A: Sarah and Simon and No Red Paint, a picture book written and illustrated by Edward Ardizzone. It's about a struggling artist with a young family who feels that if he can persevere and create his masterpiece everything will turn out all right. Then he runs out of money and can’t afford to buy the red paint that he needs to finish his masterpiece! I admire his perseverance and conviction, though it does take a toll on his family. I’m touched by his young son who wants to be an artist when he grows up, just like his dad. My children have said that to me.
Q: If you had to choose one medium to work in for an entire year, eliminating all others, what medium would you choose?
A: Oil painting. I've been painting with oils for about six years, and always have a work in progress on my easel. I'm a fan of the illustrator Robert Hunt's plein-air landscape paintings, and I’d like to try painting outdoors.
Q: If you could time travel to any era, any place, where would you go?
A: New York City in the 1950’s, when jazz music was really happening and baseball had a golden age. I would be a Dodgers fan, and I’d live in Park Slope, Brooklyn so that I could walk to EbbetsField. Andreas Feininger’s black and white photographs of NYC in the ‘50’s, and Miles Davis’s music really capture the spirit of that time and place for me. I have a strong connection to New York. It’s where I started working as an illustrator, and it often appears as a location in my dreams.
Q: What is preoccupying you at the moment?
A: The melody of a song that I heard on the radio this morning. The taste of an apple that I picked from a tree today. The oil painting that I’m working on. An assignment for The Boston Globe. A dream I had about getting lost on the subway in Brooklyn that I want to illustrate. What to make for dinner tonight.
Q: What was the [Thunderbolt] painting or drawing or film or otherwise that most affected your approach to art?
A: There are many. If I had to pick one it would be the film Les Vacances de Mr. Hulot by the French director and actor Jacques Tati. I love his vision, his comic sensibility, the music, his characters, and the way he composes his scenes.
Q: What are some of your favorite places/books/blogs/websites for inspiration?
A: I'm inspired by traveling, and I often use my sketches from trips abroad as the basis for new work. My dreams are an important source of inspiration. So is music: I play bass guitar with Joe Ciardiello and Barry Blitt in the illustrator’s jazz band The Half-Tones. We perform frequently at The Society of Illustrators where the exhibits and collections inspire me. My children’s artwork inspires me. I’m an occasional postage stamp collector, and sometimes when I need inspiration I’ll browse through my collection. I don’t spend as much time blogging or networking online as I’d like.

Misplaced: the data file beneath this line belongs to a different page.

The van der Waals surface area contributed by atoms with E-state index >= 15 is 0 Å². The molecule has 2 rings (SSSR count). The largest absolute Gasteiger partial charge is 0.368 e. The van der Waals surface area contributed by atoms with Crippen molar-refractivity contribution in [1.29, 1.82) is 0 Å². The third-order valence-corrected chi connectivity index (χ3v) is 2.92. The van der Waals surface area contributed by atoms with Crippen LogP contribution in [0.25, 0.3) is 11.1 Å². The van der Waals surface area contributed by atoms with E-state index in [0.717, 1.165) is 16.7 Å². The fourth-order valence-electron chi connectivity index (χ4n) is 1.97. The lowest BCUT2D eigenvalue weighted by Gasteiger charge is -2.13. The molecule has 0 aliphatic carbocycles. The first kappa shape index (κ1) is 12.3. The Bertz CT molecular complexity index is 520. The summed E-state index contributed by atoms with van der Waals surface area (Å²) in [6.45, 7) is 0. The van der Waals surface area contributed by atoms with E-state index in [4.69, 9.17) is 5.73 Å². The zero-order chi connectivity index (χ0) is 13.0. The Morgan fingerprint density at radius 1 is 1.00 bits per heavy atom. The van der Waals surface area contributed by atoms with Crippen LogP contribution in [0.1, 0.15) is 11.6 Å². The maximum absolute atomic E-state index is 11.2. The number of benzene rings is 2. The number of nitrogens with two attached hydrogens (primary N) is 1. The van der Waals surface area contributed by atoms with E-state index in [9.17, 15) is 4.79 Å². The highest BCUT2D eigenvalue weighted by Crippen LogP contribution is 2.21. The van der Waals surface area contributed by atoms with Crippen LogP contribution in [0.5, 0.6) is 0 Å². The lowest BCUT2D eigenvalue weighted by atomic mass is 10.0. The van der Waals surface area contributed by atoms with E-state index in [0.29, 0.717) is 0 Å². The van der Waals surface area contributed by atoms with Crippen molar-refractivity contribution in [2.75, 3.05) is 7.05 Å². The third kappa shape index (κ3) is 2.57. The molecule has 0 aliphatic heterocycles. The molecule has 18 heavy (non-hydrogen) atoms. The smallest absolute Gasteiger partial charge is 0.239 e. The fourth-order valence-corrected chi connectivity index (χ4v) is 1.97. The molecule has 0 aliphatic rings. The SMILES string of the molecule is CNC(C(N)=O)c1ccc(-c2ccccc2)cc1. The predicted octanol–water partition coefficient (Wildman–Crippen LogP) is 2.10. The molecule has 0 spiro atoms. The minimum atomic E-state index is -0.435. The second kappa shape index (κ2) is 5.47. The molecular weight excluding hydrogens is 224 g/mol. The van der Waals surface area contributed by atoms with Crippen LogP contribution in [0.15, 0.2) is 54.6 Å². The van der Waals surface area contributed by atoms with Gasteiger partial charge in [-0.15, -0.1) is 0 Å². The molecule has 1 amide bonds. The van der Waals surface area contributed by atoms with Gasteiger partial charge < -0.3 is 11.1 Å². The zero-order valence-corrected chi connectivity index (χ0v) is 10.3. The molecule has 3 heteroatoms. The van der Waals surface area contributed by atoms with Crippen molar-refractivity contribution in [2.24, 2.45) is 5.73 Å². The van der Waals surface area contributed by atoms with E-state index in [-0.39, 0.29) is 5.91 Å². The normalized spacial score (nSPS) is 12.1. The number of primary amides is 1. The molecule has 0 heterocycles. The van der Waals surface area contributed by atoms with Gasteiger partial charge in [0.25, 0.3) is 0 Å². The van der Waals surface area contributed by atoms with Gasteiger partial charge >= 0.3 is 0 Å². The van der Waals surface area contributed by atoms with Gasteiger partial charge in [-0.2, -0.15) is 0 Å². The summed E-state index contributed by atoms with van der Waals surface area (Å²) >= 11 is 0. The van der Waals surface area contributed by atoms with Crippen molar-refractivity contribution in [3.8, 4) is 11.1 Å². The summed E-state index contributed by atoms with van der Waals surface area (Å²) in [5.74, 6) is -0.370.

Q: What would be your last supper?
A: Yikes, that's a morose thought to ponder! New Haven has some of the best apizza in the world. How about New Haven pizza and beer with my family and friends?
Michael Sloan is a graduate of The Rhode Island School of Design. His first published illustration assignment appeared on The New York Times Op-Ed page. His illustrations have been published by national magazines and newspapers, on book covers, by corporate and institutional clients, and over 100 times in The New York Times Op-Ed Letters column. Michael has lectured about his artwork at institutions and organizations such as The University of Connecticut, Hong Kong University, The Yale Club of Hong Kong, and The Fashion Institute of Technology. He has shown his paintings of Hong Kong street markets in solo exhibits in the USA and Hong Kong. Michael is also the creator of The Zen of Nimbus comic. His work has been awarded three silver medals from The Society of Illustrators in NYC, where he performs frequently during sketch nights as a member of the illustrator’s jazz band The Half-Tones. [Ed. Note: The Halftones will appear at TSI November 3rd and December 8th. Information]
The Zen of Nimbus comic: https://www.facebook.com/thezenofnimbus